|Alaska, Anchorage — Mobile Architecture|
|Athabascans were masters at designing a variety of shelters--simple and functional--that kept them both warm and mobile as they set out to hunt and trade.
Emergency shelters were constructed in minutes.
A wandering hunter could pile up brush to crawl under at night, dig a hole in as snow bank and ice over the interior with the heat of an oil lamp, or construct a conical tent by bending over and lashing together several alders, covering them with bark or caribou skin. Dirt and moss . . . — Map (db m70696) HM|
|Alaska, Anchorage — Raven the Creator — Created by John Hoover in 1998|
|Raven is the Creator in many Alaska Native and American Indian legends. Elements from my different legends are incorporated into this sculpture including "Raven Stealing the Stars, Sun, and Moon." The human figures in the claws symbolize icons used by the Russian Orthodox faith and the face in the belly of the Raven is symbolic of Mother Earth. The face on the back of Raven's head is representative of many transformations Raven could perform. — Map (db m70689) HM|
|Alaska, Skagway — Captain William Moore — The Visionary|
|Captain William Moore first saw the Skagway River Valley and the White Pass in the spring of 1887 when he came with a Canadian survey team to determine the exact position of the 141st meridian separating Alaska and what is now Canada’s Yukon. He was so impressed that he returned with his son, Ben, in October 1887 to claim a 160-acre homestead in the Skagway valley. The Moores laid a foundation for a cabin and began construction of a wharf before leaving in November for the winter.
A former . . . — Map (db m70796) HM|
|Alaska (Anchorage Borough), Anchorage — Anchorage Aloft!|
|Few places on earth need air transportation more than Alaska. Towns and villages are isolated, with few roads and even fewer places to build them. Since 1913, when the first tractor biplane was brought to the Anchorage area, Alaskans have pioneered northern flying and tied together a geographically diverse and difficult territory.
In 1923, Anchorage boasted its first airport - where Delaney Park is today. Merrill Field was built in 1930, and in 1945 recorded more civilian flights then New . . . — Map (db m69797) HM|
|Alaska (Anchorage Borough), Anchorage — Atlantic Salmon-A Threat to the Chugach National Forest?|
|Commercial farming of Atlantic salmon using ocean net pens is important to the economy in several areas of the Pacific Northwest, especially along the coast of British Columbia.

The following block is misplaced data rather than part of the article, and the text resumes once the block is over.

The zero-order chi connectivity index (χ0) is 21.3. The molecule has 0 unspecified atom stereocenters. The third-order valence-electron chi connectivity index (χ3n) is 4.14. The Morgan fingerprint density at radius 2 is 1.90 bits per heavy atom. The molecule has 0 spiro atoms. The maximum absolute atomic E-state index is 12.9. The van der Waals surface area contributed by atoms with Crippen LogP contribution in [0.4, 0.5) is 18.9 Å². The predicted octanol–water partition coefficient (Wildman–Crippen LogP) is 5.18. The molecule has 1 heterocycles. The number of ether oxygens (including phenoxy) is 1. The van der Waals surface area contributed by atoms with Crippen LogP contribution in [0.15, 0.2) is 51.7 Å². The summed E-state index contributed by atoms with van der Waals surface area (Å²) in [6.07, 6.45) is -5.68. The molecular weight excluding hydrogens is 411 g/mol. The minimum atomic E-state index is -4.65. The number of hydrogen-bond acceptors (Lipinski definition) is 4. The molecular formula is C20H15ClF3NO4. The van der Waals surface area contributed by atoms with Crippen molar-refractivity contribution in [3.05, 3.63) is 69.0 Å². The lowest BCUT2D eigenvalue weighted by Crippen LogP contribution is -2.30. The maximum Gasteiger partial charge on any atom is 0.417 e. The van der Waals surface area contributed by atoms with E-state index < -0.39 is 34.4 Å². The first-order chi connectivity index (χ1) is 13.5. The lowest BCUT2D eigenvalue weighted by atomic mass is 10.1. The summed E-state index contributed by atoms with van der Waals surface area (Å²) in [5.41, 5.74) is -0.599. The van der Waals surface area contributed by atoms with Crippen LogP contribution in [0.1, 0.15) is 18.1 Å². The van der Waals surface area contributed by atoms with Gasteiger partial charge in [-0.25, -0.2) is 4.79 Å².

However, net pen fish farming has been banned in Alaska since 1990 because of concerns about impacts to native salmon and steelhead.
As Atlantic salmon escape from pens, primarily during large storms, these fish have the opportunity to colonize where they do not naturally occur. The threats to native fish from . . . — Map (db m70735) HM|
|Alaska (Anchorage Borough), Anchorage — Captain James Cook — R.N., F.R.S. — Navigator, Explorer, Chartmaker, Scientist, Humanist / 1728 – 1779|
|James Cook was born in Yorkshire, England, on October 27, 1728. He was apprenticed to serve on sailing ships built in Whitby, near his birthplace, to carry coal along the English coast. At age 26, he joined the Royal Navy, took part in actions against France and, through his natural flair for mathematics and science, was promoted “King’s Surveyor” and given command of vessels performing survey work on the coast of Newfoundland. Chosen as commander to lead an expedition of discovery . . . — Map (db m69765) HM|
|Alaska (Anchorage Borough), Anchorage — Coho Salmon Life Cycle|
|1 to 4 years in fresh water
Most coho migrate to sea after one or two years in fresh water.
Sept 1-Nov 15 The adult cohos are the last of the Pacific salmon to arrive in the river to spawn.
Nov 15-April 1 The eggs incubate over the winter.
April 1-May 1 In the spring, the alevins emerge from their eggs, using the remnants of the yolk as a portable food source.
May 1-June 1 Even though 90% of the eggs are fertilized, only 20% of the fry survive.
June 1-July 1When the smolt go . . . — Map (db m70734) HM|
|Alaska (Anchorage Borough), Anchorage — Measuring the Magnitude of Damage|
| Measuring the Magnitude of Damage
The Good Friday Earthquake destroyed or severely restricted all forms of transportation, utilities and communications over a large part of south-central Alaska.
Communications and Utilities
The complete or partial loss of necessary services greatly affected Alaskan’s emotional and physical well-being. Telephone, water, sewer, electricity and gas systems were disrupted throughout Southcentral Alaska. Despite wide-spread damage, the telephone . . . — Map (db m69766) HM|
|Alaska (Anchorage Borough), Anchorage — Resolution Park 1776 / 1778|
Two events destined to change the history of the world took place the first week of July 1776.
On the fourth day of July, the Representatives of the United States of America, in general congress assembled at Philadelphia, declared their independence from Great Britain, setting out upon a course of constitutional government which carry a new concept of personal and political freedom from the east of North America to the western shores of the continent.